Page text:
In 2011, following the request from the Supreme Court, the Pakistani government established the Commission of Inquiry on Enforced Disappearances that was mandated to document and inspect the cases of the disappeared in the country (The Print, 2022). However, the Commission has not made remarkable achievements, according to human rights activists in the country (Baloch, 2021). For instance, the Commission has been criticised for not tackling the issue of entrenched impunity in the country and has not held any perpetrators accountable even in the cases in which the whereabouts of the victims or perpetrators had been identified (Hashim, 2021).
In addition, in November 2021, the lower house of the Pakistani National Assembly passed the Criminal Law (Amendment) Bill that was introduced in June of the same year (Khan, 2022). The bill criminalises enforced disappearance and defines the act as “illegal and without lawful authority arrest, detention, abduction or any other form of deprivation of liberty by an agent of the State or by person or group of persons acting with the authorisation, support or acquiescence of the State” (Hashim, 2021). It also declared that anyone guilty of committing enforced disappearance may be sentenced to ten years of imprisonment (Shehzad, 2021). Criminalisation of enforced disappearances has been long requested by the local and international human rights activists. However, the bill has been found controversial by many human rights defenders across the world as it declares that anyone who makes a false allegation of enforced disappearance will face a penalty of up to five years’ imprisonment as well as a fine of PKR 100,000 (Hashim, 2021). Civil society actors like Amnesty International believe that these penalties will be used as tools by Pakistani authorities to discourage families of the victims of enforced disappearance to report their cases (Amnesty International, 2021). Additionally, the bill has still not been approved by the Senate, the upper house of the Pakistani Parliament and the Pakistani president (Gandhara, 2021; The Hindustan Times, 2022).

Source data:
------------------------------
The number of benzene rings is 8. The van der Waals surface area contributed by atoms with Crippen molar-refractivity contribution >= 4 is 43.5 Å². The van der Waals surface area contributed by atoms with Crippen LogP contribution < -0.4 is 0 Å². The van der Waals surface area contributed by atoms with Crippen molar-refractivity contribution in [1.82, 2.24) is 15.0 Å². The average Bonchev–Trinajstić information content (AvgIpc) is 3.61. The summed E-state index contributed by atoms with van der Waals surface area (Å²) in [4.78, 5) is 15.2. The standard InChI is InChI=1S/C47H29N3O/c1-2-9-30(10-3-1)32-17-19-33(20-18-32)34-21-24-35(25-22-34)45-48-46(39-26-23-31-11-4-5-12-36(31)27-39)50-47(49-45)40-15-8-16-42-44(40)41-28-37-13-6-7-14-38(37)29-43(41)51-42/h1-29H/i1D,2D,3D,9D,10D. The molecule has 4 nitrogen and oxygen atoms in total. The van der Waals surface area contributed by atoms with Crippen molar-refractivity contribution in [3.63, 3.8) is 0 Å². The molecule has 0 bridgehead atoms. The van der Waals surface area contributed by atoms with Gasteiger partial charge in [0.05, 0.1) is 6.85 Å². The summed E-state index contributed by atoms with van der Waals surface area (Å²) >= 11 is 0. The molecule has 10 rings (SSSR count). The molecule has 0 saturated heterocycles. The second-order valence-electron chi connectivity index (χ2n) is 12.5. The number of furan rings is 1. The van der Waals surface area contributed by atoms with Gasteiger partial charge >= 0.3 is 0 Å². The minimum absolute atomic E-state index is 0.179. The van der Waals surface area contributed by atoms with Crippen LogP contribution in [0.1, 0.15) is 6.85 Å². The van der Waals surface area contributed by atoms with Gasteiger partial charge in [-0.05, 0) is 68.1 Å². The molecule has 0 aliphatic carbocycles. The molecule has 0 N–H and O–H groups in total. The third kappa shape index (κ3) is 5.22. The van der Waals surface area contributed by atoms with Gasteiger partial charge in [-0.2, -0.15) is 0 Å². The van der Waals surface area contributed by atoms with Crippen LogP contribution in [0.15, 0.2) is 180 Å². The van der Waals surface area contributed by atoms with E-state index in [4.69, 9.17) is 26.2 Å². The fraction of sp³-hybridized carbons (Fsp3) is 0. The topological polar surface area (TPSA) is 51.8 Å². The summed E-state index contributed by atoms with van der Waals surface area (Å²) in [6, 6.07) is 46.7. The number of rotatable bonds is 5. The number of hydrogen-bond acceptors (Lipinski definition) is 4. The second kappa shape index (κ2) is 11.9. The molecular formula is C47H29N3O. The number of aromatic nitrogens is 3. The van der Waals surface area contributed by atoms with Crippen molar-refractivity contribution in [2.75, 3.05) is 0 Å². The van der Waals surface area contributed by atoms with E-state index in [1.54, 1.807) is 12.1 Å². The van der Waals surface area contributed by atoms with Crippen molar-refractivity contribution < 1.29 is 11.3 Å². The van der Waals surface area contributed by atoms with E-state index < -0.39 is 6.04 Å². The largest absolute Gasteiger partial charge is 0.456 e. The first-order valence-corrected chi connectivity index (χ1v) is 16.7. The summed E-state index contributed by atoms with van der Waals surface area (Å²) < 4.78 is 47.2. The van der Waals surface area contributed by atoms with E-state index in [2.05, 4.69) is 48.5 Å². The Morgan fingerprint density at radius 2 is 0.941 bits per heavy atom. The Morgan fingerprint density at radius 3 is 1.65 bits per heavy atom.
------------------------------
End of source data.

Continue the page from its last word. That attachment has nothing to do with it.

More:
Looking at the recent developments, it can be expected that enforced disappearances will remain a pressing human rights issue in Pakistan. While there have been some steps at the State level, such as the establishment of the Commission of Inquiry on Enforced Disappearances in 2011, and the passing of the bill that criminalises these acts in 2021, the overall response by the State has been inadequate. The State has not investigated any case and has not charged anyone involved in any enforced disappearance cases.